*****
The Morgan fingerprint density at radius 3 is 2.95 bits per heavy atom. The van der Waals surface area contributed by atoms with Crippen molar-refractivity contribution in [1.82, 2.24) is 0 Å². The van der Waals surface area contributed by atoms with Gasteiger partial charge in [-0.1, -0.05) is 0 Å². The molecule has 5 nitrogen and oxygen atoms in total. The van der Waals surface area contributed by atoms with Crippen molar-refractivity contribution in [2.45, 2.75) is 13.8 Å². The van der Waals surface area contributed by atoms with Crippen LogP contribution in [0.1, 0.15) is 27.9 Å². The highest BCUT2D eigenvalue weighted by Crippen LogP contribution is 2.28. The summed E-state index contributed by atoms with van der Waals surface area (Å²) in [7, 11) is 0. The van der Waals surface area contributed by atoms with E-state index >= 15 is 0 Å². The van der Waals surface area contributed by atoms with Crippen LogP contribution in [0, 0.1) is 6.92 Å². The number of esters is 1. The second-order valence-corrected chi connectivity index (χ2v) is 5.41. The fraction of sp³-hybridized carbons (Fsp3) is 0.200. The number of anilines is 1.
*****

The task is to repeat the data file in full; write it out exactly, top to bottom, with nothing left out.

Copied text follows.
The Morgan fingerprint density at radius 3 is 2.95 bits per heavy atom. The van der Waals surface area contributed by atoms with Crippen molar-refractivity contribution in [1.82, 2.24) is 0 Å². The van der Waals surface area contributed by atoms with Gasteiger partial charge in [-0.1, -0.05) is 0 Å². The molecule has 5 nitrogen and oxygen atoms in total. The van der Waals surface area contributed by atoms with Crippen molar-refractivity contribution in [2.45, 2.75) is 13.8 Å². The van der Waals surface area contributed by atoms with Crippen LogP contribution in [0.1, 0.15) is 27.9 Å². The highest BCUT2D eigenvalue weighted by Crippen LogP contribution is 2.28. The summed E-state index contributed by atoms with van der Waals surface area (Å²) in [7, 11) is 0. The van der Waals surface area contributed by atoms with E-state index >= 15 is 0 Å². The van der Waals surface area contributed by atoms with Crippen LogP contribution in [0, 0.1) is 6.92 Å². The number of esters is 1. The second-order valence-corrected chi connectivity index (χ2v) is 5.41. The fraction of sp³-hybridized carbons (Fsp3) is 0.200. The number of anilines is 1.